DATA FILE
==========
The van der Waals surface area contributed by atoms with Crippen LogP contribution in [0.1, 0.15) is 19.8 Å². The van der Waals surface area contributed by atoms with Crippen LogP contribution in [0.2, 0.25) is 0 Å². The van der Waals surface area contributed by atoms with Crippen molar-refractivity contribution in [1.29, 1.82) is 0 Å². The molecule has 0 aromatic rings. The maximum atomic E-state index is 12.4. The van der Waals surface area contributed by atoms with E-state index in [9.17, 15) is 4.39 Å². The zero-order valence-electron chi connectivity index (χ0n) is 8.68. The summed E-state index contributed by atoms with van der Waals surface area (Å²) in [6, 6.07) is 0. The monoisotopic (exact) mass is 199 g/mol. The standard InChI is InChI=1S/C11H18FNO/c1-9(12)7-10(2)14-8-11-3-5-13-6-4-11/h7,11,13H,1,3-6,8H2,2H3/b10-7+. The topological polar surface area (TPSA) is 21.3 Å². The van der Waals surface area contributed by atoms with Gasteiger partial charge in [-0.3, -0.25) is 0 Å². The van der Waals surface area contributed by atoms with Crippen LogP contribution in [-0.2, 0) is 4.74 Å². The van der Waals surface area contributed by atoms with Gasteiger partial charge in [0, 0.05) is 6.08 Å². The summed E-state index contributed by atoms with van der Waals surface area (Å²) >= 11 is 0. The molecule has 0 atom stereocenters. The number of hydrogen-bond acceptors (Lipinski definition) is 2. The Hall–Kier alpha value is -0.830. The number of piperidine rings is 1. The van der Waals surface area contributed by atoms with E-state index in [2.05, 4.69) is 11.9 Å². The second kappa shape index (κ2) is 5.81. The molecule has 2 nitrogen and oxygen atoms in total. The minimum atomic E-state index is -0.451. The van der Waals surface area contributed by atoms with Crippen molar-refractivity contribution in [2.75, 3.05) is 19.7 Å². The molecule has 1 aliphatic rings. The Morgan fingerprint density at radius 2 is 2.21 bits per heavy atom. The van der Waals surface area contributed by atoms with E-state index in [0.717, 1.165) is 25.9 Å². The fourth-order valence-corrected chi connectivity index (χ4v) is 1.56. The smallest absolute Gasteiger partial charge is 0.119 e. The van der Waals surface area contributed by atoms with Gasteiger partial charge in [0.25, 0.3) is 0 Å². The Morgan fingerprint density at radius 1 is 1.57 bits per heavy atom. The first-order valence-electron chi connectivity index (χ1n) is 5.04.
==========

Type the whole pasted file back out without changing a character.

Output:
The van der Waals surface area contributed by atoms with Crippen LogP contribution in [0.1, 0.15) is 19.8 Å². The van der Waals surface area contributed by atoms with Crippen LogP contribution in [0.2, 0.25) is 0 Å². The van der Waals surface area contributed by atoms with Crippen molar-refractivity contribution in [1.29, 1.82) is 0 Å². The molecule has 0 aromatic rings. The maximum atomic E-state index is 12.4. The van der Waals surface area contributed by atoms with E-state index in [9.17, 15) is 4.39 Å². The zero-order valence-electron chi connectivity index (χ0n) is 8.68. The summed E-state index contributed by atoms with van der Waals surface area (Å²) in [6, 6.07) is 0. The monoisotopic (exact) mass is 199 g/mol. The standard InChI is InChI=1S/C11H18FNO/c1-9(12)7-10(2)14-8-11-3-5-13-6-4-11/h7,11,13H,1,3-6,8H2,2H3/b10-7+. The topological polar surface area (TPSA) is 21.3 Å². The van der Waals surface area contributed by atoms with Gasteiger partial charge in [-0.3, -0.25) is 0 Å². The van der Waals surface area contributed by atoms with Crippen LogP contribution in [-0.2, 0) is 4.74 Å². The van der Waals surface area contributed by atoms with Gasteiger partial charge in [0, 0.05) is 6.08 Å². The summed E-state index contributed by atoms with van der Waals surface area (Å²) >= 11 is 0. The molecule has 0 atom stereocenters. The number of hydrogen-bond acceptors (Lipinski definition) is 2. The Hall–Kier alpha value is -0.830. The number of piperidine rings is 1. The van der Waals surface area contributed by atoms with E-state index in [2.05, 4.69) is 11.9 Å². The second kappa shape index (κ2) is 5.81. The molecule has 2 nitrogen and oxygen atoms in total. The minimum atomic E-state index is -0.451. The van der Waals surface area contributed by atoms with Crippen molar-refractivity contribution in [2.75, 3.05) is 19.7 Å². The molecule has 1 aliphatic rings. The Morgan fingerprint density at radius 2 is 2.21 bits per heavy atom. The van der Waals surface area contributed by atoms with E-state index in [0.717, 1.165) is 25.9 Å². The fourth-order valence-corrected chi connectivity index (χ4v) is 1.56. The smallest absolute Gasteiger partial charge is 0.119 e. The van der Waals surface area contributed by atoms with Gasteiger partial charge in [0.25, 0.3) is 0 Å². The Morgan fingerprint density at radius 1 is 1.57 bits per heavy atom. The first-order valence-electron chi connectivity index (χ1n) is 5.04.